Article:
Are you making love to me?

I love you. From the day you came,
I've loved you.

You were never out of my thoughts. I've
watched you. I've even felt you in my arms.

Yes, I know all about that.
That's what they call love.

I know that you're unhappy.
I know that you-

I know that I want you.

Still I love you.
Remember that.

- Perhaps some day-
- Let's say no more about it.

Come on.
We'll ride home.

Being the Baroness von Merzbach
suits her very well, Waldow.

I've done something of a job
if I may say so.

- Uh?
- Yes, you modelled her in marble...

I modelled her in the flesh,
so to speak.

I'm a bit of an artist myself,
don't you think?


- She's happy, of course?
- Oh, of course, of course!

You'll see for yourself. Ah.

- Charming. Charming.
- So good to see you again.

Waldow's changed, don't you think?
Looks, uh, thinner.

A bit peaked.

I haven't seen you since
your return from Italy.

- Or was it Italy?
- Heh.

Tell me about yourself.

There's nothing to tell.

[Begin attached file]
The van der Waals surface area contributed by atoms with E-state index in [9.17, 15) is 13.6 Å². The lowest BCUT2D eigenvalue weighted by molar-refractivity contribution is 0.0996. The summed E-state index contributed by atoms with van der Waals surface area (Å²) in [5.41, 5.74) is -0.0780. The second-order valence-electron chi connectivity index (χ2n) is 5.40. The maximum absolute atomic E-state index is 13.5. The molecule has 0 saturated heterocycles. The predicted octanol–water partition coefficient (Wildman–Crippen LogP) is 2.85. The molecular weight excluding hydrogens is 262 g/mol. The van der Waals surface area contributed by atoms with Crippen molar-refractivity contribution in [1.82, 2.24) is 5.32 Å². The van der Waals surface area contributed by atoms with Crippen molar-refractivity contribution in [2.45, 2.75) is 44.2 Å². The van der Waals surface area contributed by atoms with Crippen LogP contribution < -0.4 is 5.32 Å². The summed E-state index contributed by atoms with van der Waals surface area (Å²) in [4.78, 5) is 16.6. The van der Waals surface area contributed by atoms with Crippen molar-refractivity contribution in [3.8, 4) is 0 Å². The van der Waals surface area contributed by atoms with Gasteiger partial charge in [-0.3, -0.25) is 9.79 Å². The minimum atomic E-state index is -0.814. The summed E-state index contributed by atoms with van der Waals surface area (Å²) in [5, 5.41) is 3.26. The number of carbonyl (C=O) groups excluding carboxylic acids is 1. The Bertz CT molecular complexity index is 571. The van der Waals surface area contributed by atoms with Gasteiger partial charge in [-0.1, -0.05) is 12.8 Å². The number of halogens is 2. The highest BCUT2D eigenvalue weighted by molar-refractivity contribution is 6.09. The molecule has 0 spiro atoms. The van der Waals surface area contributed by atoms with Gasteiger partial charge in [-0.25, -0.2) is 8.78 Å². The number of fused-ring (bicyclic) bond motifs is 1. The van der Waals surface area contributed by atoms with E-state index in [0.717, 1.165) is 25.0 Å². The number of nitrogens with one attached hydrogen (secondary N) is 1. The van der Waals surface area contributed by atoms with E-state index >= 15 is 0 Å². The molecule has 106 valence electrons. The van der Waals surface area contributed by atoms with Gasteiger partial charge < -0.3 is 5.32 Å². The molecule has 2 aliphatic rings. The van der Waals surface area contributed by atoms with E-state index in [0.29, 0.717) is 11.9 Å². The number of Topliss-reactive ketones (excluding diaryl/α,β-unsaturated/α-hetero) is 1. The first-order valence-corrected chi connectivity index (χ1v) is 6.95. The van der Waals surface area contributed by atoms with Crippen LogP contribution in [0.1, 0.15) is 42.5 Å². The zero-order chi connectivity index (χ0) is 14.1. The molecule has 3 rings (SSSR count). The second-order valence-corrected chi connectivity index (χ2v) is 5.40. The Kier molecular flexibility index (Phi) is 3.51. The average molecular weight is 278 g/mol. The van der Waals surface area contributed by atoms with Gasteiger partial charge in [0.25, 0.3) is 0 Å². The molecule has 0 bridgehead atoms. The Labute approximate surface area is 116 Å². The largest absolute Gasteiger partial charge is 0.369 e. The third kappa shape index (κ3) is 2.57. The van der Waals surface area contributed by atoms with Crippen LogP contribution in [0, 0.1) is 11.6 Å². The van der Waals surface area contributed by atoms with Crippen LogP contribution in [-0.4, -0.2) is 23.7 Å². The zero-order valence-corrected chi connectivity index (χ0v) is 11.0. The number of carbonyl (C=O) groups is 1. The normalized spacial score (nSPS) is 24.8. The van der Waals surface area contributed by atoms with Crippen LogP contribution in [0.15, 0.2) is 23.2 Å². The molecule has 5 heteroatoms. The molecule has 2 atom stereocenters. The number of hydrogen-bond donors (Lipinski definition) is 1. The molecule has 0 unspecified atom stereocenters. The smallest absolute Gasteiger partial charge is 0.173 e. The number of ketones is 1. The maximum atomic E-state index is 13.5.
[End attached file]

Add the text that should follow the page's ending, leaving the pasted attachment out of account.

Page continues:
Dinner is served.

Ah, dinner!
That's the word.

Uh, will you take Lily,
my dear Waldow?

The young first,
the old trailing behind.

Yes, there's a treat
in store for you, Waldow.

Anything you say.
Mozart, Meyerbeer, Mendelssohn.

You wouldn't believe
what a musician she's become.

Isn't that right, Lily?

- I'm afraid you exaggerate. - Oh,
no, no. You-You're too modest, my dear.

I tell you, she plays beautifully.

You'll hear for yourself after dinner.
You'll play for Waldow, won't you, my dear?

- If you like it.
- Ah! There's a wife for you!

Yes. And dance!

Y-You haven't danced with her yet,
have you, Waldow?